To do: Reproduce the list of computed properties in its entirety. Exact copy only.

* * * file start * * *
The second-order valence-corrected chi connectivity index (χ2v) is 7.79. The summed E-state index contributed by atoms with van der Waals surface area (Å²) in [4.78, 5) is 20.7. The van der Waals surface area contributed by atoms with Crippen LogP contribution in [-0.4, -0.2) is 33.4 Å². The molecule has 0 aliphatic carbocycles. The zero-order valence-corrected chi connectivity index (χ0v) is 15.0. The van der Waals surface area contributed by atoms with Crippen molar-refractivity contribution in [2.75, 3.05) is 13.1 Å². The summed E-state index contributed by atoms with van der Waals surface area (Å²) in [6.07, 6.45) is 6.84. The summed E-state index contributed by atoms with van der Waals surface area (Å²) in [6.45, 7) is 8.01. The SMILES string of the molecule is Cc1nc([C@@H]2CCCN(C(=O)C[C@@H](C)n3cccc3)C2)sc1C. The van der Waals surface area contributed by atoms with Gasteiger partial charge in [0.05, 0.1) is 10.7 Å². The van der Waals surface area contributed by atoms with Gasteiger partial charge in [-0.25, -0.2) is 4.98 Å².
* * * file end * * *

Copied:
The second-order valence-corrected chi connectivity index (χ2v) is 7.79. The summed E-state index contributed by atoms with van der Waals surface area (Å²) in [4.78, 5) is 20.7. The van der Waals surface area contributed by atoms with Crippen LogP contribution in [-0.4, -0.2) is 33.4 Å². The molecule has 0 aliphatic carbocycles. The zero-order valence-corrected chi connectivity index (χ0v) is 15.0. The van der Waals surface area contributed by atoms with Crippen molar-refractivity contribution in [2.75, 3.05) is 13.1 Å². The summed E-state index contributed by atoms with van der Waals surface area (Å²) in [6.07, 6.45) is 6.84. The summed E-state index contributed by atoms with van der Waals surface area (Å²) in [6.45, 7) is 8.01. The SMILES string of the molecule is Cc1nc([C@@H]2CCCN(C(=O)C[C@@H](C)n3cccc3)C2)sc1C. The van der Waals surface area contributed by atoms with Gasteiger partial charge in [0.05, 0.1) is 10.7 Å². The van der Waals surface area contributed by atoms with Gasteiger partial charge in [-0.25, -0.2) is 4.98 Å².